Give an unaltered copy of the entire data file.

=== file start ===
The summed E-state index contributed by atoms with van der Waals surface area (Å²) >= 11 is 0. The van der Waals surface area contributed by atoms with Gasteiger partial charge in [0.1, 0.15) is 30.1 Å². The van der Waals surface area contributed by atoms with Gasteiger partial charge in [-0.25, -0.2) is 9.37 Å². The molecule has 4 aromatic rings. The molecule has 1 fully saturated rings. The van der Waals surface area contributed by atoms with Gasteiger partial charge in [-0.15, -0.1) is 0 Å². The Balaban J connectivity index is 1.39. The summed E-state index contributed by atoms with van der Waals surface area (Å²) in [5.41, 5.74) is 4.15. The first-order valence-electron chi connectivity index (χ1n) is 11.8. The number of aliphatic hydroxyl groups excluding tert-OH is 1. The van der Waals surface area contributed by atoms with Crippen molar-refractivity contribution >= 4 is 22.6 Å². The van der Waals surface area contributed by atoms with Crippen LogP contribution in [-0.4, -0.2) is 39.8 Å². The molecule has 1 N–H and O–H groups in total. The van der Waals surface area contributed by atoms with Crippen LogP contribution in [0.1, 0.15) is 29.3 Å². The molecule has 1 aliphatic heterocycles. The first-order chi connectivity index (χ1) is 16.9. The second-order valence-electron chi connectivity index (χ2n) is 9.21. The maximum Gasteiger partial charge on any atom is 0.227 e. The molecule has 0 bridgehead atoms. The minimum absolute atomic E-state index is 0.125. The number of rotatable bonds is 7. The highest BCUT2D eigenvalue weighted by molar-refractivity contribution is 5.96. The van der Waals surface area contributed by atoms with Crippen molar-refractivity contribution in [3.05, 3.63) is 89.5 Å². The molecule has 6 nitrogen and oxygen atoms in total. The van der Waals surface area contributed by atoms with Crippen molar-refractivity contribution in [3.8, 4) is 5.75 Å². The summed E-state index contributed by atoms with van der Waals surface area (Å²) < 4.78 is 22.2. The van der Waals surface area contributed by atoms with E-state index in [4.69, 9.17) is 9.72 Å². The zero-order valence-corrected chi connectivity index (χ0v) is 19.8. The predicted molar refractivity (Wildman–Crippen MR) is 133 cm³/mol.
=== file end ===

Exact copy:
The summed E-state index contributed by atoms with van der Waals surface area (Å²) >= 11 is 0. The van der Waals surface area contributed by atoms with Gasteiger partial charge in [0.1, 0.15) is 30.1 Å². The van der Waals surface area contributed by atoms with Gasteiger partial charge in [-0.25, -0.2) is 9.37 Å². The molecule has 4 aromatic rings. The molecule has 1 fully saturated rings. The van der Waals surface area contributed by atoms with Gasteiger partial charge in [-0.15, -0.1) is 0 Å². The Balaban J connectivity index is 1.39. The summed E-state index contributed by atoms with van der Waals surface area (Å²) in [5.41, 5.74) is 4.15. The first-order valence-electron chi connectivity index (χ1n) is 11.8. The number of aliphatic hydroxyl groups excluding tert-OH is 1. The van der Waals surface area contributed by atoms with Crippen molar-refractivity contribution >= 4 is 22.6 Å². The van der Waals surface area contributed by atoms with Crippen LogP contribution in [-0.4, -0.2) is 39.8 Å². The molecule has 1 N–H and O–H groups in total. The van der Waals surface area contributed by atoms with Crippen LogP contribution in [0.1, 0.15) is 29.3 Å². The molecule has 1 aliphatic heterocycles. The first-order chi connectivity index (χ1) is 16.9. The second-order valence-electron chi connectivity index (χ2n) is 9.21. The maximum Gasteiger partial charge on any atom is 0.227 e. The molecule has 0 bridgehead atoms. The minimum absolute atomic E-state index is 0.125. The number of rotatable bonds is 7. The highest BCUT2D eigenvalue weighted by molar-refractivity contribution is 5.96. The van der Waals surface area contributed by atoms with Crippen molar-refractivity contribution in [3.05, 3.63) is 89.5 Å². The molecule has 6 nitrogen and oxygen atoms in total. The van der Waals surface area contributed by atoms with Crippen molar-refractivity contribution in [3.8, 4) is 5.75 Å². The summed E-state index contributed by atoms with van der Waals surface area (Å²) < 4.78 is 22.2. The van der Waals surface area contributed by atoms with E-state index in [4.69, 9.17) is 9.72 Å². The zero-order valence-corrected chi connectivity index (χ0v) is 19.8. The predicted molar refractivity (Wildman–Crippen MR) is 133 cm³/mol.